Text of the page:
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  • Writer's pictureConnie Lacy

Spitting in a tube

Author Connie Lacy's grandmother - doing a DNA test

Well, I took the leap this summer, spitting in a tube, sending it off to have my DNA tested. I was really hoping I might have at least a tiny bit of Native American blood in my background. My father used to say he thought he had Cherokee Indian ancestors on his mother’s side, that he might be one thirty-second Native American. And since my next novel includes a Cherokee Indian character and part of the story is set against a backdrop of the Trail of Tears, I decided to put the issue to a test. My results? Not one drop of Native American blood. Dangit!

Genetically, it turns out I’m mostly a rather boring northern European American. Here’s the breakdown: 33% Scandinavian; 28% Irish-Scottish-Welsh; 24% British; 12% Western European; and if you can believe this – 2% the Iberian Peninsula (as in Spain and Portugal,) and 1% the Caucasus, (as in Russia, Azerbaijan, Armenia, Georgia.) Although those last two small percentages are considered “low confidence” results.

My dad would probably say something like “well, you can’t always trust those DNA tests.” And while he might be right, it appears our family may have suffered from “Cherokee Grandmother Syndrome.” As I mentioned in a previous post, that’s when people in the U.S. fantasize about having Native American ancestry for one reason or another, often talking about a long ago great-grandmother with coal black hair and high cheek bones.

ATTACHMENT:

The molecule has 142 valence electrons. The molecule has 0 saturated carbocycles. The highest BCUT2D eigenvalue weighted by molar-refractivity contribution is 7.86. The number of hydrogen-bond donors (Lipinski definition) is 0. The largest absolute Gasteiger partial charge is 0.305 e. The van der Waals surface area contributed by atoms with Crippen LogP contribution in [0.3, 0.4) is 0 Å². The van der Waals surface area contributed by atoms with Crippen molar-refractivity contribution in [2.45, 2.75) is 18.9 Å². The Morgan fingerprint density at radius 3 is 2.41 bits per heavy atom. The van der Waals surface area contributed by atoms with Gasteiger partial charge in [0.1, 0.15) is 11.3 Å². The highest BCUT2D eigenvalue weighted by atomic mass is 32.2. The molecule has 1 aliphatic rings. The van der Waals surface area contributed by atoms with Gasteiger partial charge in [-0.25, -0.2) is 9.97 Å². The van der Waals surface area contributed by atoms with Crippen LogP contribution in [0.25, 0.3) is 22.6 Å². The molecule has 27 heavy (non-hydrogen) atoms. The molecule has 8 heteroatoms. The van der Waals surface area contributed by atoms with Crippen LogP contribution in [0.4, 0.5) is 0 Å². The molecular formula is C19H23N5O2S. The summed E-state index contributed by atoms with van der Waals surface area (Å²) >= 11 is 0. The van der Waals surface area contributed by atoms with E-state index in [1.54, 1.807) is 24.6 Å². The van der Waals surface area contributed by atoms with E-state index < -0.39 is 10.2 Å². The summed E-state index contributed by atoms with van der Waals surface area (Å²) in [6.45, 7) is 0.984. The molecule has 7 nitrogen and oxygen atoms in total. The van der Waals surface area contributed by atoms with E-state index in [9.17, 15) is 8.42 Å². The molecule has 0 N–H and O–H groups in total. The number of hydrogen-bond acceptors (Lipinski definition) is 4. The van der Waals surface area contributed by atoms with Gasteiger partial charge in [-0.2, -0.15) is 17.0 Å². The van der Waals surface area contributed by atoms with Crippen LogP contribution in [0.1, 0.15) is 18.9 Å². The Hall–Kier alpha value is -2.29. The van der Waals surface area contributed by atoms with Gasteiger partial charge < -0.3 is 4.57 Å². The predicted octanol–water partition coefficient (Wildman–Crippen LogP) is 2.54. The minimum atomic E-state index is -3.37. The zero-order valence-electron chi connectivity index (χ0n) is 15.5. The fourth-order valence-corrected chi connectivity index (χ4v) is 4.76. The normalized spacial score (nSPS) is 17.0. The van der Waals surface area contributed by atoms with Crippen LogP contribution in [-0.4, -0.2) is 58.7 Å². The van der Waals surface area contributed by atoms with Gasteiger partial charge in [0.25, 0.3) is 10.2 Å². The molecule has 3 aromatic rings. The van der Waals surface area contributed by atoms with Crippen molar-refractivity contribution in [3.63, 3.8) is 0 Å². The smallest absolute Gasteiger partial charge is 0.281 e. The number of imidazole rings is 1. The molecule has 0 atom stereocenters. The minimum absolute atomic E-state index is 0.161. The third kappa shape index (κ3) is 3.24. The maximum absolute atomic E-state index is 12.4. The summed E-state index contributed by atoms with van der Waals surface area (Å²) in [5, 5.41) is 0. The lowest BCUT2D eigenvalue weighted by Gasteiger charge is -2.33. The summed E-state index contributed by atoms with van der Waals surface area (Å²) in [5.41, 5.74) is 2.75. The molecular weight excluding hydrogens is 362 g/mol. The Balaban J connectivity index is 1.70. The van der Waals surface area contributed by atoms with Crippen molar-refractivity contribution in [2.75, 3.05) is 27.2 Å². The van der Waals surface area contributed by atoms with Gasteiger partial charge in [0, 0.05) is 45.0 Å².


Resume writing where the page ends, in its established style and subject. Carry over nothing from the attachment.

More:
An important thing to remember about any DNA test is that what it tells us is where people are now who share DNA with us, not where they were a thousand years ago. So I share DNA with a bunch of people now living in Scandinavian countries (Denmark, Norway and Sweden,) along with Ireland, Scotland, Wales, England and western Europe. It doesn’t guarantee my ancestors came from those regions. In my case, family stories suggest a strong link to England, Ireland and Germany.

As for the picture, that’s my dad’s mother – my Granny Dudley – when she was in her 80s. You can probably see why some in the family might’ve said she had a drop or two of Cherokee blood.

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